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For every three people who attempt to climb the world’s deadliest mountain, one will die. And now it’s your turn to give it a shot. You’re looking at crushing avalanches, colossal icefalls and massive chunks of rock coming at you every step you take. Breathing is getting harder, but don’t give up yet. We’re here to help you conquer what few people ever have.

One-quarter of Earth’s surface is covered by mountains. For adventure seekers, they represent some of the greatest physical and mental challenges a person will ever encounter. Today, we’ll haul you up five of the deadliest you could climb. One thing’s for sure, the view from the top will be spectacular. If you manage to make it there alive.


How many weeks would it take to climb these treacherous peaks? Which mountain makes rescue efforts nearly impossible? And which season is the worst for climbing?

Number 5. The Matterhorn

This Switzerland landmark is not the tallest of the bunch with its height of 4,478 m (14,692 ft), but underestimating it would be a big mistake and probably the last one you’d make. Climbing the Matterhorn you’ll be met by avalanches and falling rocks. Over 500 climbers have succumbed to the extremes this mountain presents.
And it looks like things aren’t getting any easier.

Local guides believe climate change is contributing to the high death toll. Warmer temperatures are allowing permafrost to thaw and weaken the integrity of the surface of the mountain. When that happens, things start sliding. If you don’t want to be another statistic on this mountain, don’t go alone. Do your best to stay with a group, moving at the same time with interconnected lengths of rope to keep everyone together.


Number 4. Kangchenjunga

Located in the eastern Himalayas, this beauty is a tall one. Its summit of 8,568 m (28,110 ft) is the third highest peak in the world. Impressive, yes, but height won’t be the most hazardous thing you’d face ascending Kangchenjunga.This mountain has extremely unpredictable weather conditions. Avalanches and blizzards happen without any warning.

20% of people who set off to climb Kangchenjunga die trying to get to the top. If you want to be part of the other 80%, listen carefully. It’s all about the route. Kangchenjunga’s southern pass offers a shorter climb to the summit, is less icy than the northern passage and not as steep. The journey will still take you about 13 days, with almost eight hours of walking each day.

Number 3. Nanga Parbat

Reaching 8,126 m (26,660 ft) in height, Nanga Parbat is the ninth tallest mountain on Earth and has the largest mountain face on the planet. This Pakistan stunner has a couple of descriptive nicknames. Locals know it as the king of the mountains, while climbers call it the more ominous Man Eater and Killer Mountain. It was first summited in 1953 but it took until 2016 before the feat was accomplished in the winter.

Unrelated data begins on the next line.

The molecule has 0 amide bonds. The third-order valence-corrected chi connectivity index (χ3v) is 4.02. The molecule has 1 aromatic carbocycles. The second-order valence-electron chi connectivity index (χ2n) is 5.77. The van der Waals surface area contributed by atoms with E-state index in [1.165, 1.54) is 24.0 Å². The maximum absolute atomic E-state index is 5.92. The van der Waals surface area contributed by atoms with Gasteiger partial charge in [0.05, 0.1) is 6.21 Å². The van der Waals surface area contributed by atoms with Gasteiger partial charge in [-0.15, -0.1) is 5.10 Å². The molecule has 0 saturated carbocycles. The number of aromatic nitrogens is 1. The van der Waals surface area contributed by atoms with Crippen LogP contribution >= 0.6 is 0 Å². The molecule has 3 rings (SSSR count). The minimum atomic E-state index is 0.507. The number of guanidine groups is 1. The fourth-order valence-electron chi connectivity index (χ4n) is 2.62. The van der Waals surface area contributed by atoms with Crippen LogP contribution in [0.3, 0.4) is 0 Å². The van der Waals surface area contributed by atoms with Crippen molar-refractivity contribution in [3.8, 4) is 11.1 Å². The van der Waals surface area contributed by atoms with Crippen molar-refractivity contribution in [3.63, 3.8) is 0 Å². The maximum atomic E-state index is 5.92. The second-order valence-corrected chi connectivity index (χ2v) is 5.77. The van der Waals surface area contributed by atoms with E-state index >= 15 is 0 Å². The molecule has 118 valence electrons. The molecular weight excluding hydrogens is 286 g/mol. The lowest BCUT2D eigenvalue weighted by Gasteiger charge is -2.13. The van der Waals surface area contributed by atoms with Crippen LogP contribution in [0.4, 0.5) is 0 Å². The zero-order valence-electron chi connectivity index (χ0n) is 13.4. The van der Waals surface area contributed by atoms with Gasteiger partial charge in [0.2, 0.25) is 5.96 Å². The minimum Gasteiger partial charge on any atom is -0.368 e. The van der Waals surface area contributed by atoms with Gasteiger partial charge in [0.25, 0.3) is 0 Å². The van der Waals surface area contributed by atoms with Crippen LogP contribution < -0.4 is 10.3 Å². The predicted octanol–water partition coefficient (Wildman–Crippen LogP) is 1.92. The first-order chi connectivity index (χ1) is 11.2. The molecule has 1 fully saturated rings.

In January of 2018, Elisabeth Revol and Tomasz Mackiewicz made their ascent on Nanga Parbat. Until Mackiewicz begin suffering from frostbite and snow blindness. Revol set up camp for him while she descended to find help. Rescue teams located her but the intensifying weather conditions meant rescuers had to wait another day before they could safely reach her.

Despite the efforts by teams of elite climbers and the Pakistani military, the decision was made that rescuing Mackiewicz would put the lives of others at risk. He died on Nanga Parbat on this, his sixth attempt at a winter summit.


Number 2. K2

This beast is the second highest peak in the world. It stands at 8,611 m (28,251 ft). Reaching its peak involves crossing a lethal glacier and precarious ice pillars that could collapse and bury you without a single warning.
The key to surviving this savage climb is to follow a path avoiding the Bottleneck, an hourglass-shaped pass that’s underneath an unstable ice cliff that can lose jagged chunks at any time. Experts recommend taking the South-Southeast Spur Route, via the Pakistan side of the mountain if you want to avoid becoming the 88th climber to die on the mountain since 1954.


Number 1. Annapurna

The title for the deadliest of them all goes to Annapurna in Nepal, even though its elevation of 8,091 m (26,545 ft) ranks it as only the 10th tallest mountain. Climbing it is particularly challenging because of deep snow, high winds and dangerous terrain making your every step treacherous and more prone to triggering an avalanche. For every three people who attempt to summit Annapurna, one will perish. To be part of the successful two you need to be ready for a danger-filled journey that will take you two months to complete.

Light, moisture-wicking layers of clothing with good insulation to keep warm will be your best friend. Pack a satellite phone with extra batteries next to your sunscreen. Whatever you do, don’t forget some supplemental oxygen to help fight the extreme altitude.

You made it. You managed to conquer the top 5 deadliest mountain climbs. You feel unstoppable and are ready to tackle the highest mountain peak on the planet. But what if you get stuck in the death zone?


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